|«||ctrl + alt + [|
|»||ctrl + alt + ]|
|€||ctrl + alt + 5|
|ß||ctrl + alt + s||*see note below|
|ø||ctrl + alt + l||*see note below|
|¿||ctrl + alt + /|
|¡||ctrl + alt + 1||* see note below|
|œ||Right alt + k|
* Some key combinations will not work within Microsoft Word because of the standard keyboard shortcuts that Word employs. Below is a list of Word shortcut keys that you might want to disable in order to type some European characters
- In Word, open the Tools menu > Customize
- Click on the button at the bottom that says Keyboard
- Highlight the Category and Command that you want to disable
- Under the Current Keys box, highlight the conflicting shortcut key and then click the Remove button at the bottom of the screen.
- Close all windows when you are finished
1) In order to type ß, disable the command called DocSplit in the Windows & Help category.
2) To type ¡, disable the command called ApplyHeading1 in the Format category.
3) To type ø, disabling the ListBullet does not work. The work around that I found was to assign the appropriate keystroke to the ø character. You can do this by going to the Insert menu > Symbol, then highlight the ø character in the table and click on the Shortcut Key button. Here you can assign a shortcut key combination much the same way you removed it from the other locations.
Below are screen shots of this keyboard layout. Dark gray keys signify dead keys.
AltGr (Right side ALT key)
Shift + AltGr
In order for this input method to work, you must use fonts that contain the characters necessary for Hungarian, Indic transliteration or Pinyin. For example, most common fonts contain the vowels with macron (e.g. ā, ō), but the number of fonts that include the n with a dot below (ṇ) are few. Generally, a font will support certain code pages of Unicode, but not all.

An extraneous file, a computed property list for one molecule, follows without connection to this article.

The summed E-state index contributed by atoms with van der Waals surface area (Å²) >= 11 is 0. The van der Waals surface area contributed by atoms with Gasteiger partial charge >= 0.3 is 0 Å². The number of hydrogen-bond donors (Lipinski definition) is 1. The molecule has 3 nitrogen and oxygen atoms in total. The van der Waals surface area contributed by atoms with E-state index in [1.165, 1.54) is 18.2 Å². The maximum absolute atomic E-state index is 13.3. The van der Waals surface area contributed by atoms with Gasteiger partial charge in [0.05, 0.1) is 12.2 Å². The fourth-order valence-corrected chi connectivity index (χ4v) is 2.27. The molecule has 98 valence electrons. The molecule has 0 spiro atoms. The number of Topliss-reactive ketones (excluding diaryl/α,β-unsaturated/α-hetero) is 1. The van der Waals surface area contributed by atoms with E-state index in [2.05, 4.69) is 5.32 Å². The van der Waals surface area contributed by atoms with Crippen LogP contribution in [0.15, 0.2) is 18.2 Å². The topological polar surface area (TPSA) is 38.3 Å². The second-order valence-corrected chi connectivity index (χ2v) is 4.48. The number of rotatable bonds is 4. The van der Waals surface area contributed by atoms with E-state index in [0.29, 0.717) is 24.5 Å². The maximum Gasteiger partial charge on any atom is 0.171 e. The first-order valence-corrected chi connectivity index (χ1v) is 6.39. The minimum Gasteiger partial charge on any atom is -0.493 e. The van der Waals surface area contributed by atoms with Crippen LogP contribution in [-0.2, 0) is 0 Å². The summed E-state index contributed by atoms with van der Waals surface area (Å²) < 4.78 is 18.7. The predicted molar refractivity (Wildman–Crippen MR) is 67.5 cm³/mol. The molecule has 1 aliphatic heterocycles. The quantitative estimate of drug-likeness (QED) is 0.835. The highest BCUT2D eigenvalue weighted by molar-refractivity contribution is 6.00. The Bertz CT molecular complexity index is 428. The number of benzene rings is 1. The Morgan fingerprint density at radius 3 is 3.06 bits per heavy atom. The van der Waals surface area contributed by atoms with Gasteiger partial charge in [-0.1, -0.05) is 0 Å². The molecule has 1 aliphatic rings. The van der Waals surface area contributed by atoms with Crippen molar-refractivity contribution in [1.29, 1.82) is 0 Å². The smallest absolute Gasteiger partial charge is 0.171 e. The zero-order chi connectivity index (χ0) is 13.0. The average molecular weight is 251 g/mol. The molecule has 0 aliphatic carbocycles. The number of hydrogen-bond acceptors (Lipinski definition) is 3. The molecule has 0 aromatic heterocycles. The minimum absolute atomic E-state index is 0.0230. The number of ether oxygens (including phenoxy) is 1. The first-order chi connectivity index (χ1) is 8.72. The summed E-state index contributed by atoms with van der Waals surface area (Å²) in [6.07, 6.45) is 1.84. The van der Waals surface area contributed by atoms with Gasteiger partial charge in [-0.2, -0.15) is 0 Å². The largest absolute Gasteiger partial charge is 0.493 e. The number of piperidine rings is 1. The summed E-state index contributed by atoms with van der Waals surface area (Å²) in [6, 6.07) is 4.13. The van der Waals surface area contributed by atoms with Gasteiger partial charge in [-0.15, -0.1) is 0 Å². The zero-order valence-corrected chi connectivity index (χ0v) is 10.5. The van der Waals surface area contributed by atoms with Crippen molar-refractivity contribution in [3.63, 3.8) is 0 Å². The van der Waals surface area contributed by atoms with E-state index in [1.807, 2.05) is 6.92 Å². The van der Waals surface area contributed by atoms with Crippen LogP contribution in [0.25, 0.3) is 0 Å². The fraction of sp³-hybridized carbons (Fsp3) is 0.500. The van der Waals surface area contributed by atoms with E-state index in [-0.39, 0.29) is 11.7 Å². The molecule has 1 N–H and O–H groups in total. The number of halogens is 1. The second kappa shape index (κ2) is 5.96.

To understand this fully, it helps to know which characters are part of which code pages in Unicode. Below is a short list of the code pages needed to use the diacritics supported by this keyboard, and the characters that below to each.
- Latin-1 Supplemental: vowels with accents grave, acute, circumflex, umlaut, etc.
- Latin Extended A: vowels with macron, œ ligature, e with pinyin 3rd tone, ő and ű, some consonants with cirucumflex
- Latin Extended B: other vowels with pinyin 3rd tone, u with umlaut & tones
- Latin Extended Additional: consonants with dot below
Note that there are many other characters contained within these code pages, but they are not necessarily supported by this keyboard. For more information about Unicode code pages, see http://www.unicode.org/charts/
Most fonts contains some combination of the code pages listed above, but few contain the Latin Extended Additional code page which includes the consonants with the dot below. Below is a short list of fonts that contain these characters.
Serif Fonts: Gentium, GentiumAlt, Doulos SIL
Sans Serif Fonts: Tahoma, Arial Unicode MS, MS Reference Sans Serif
Tahoma comes with the standard Windows operating system. Download Gentium, GentiumAlt and Doulos SIL from www.sil.org. Arial Unicode MS comes with Microsoft Office as an additional installation. It is usually referred as ‘International Font’.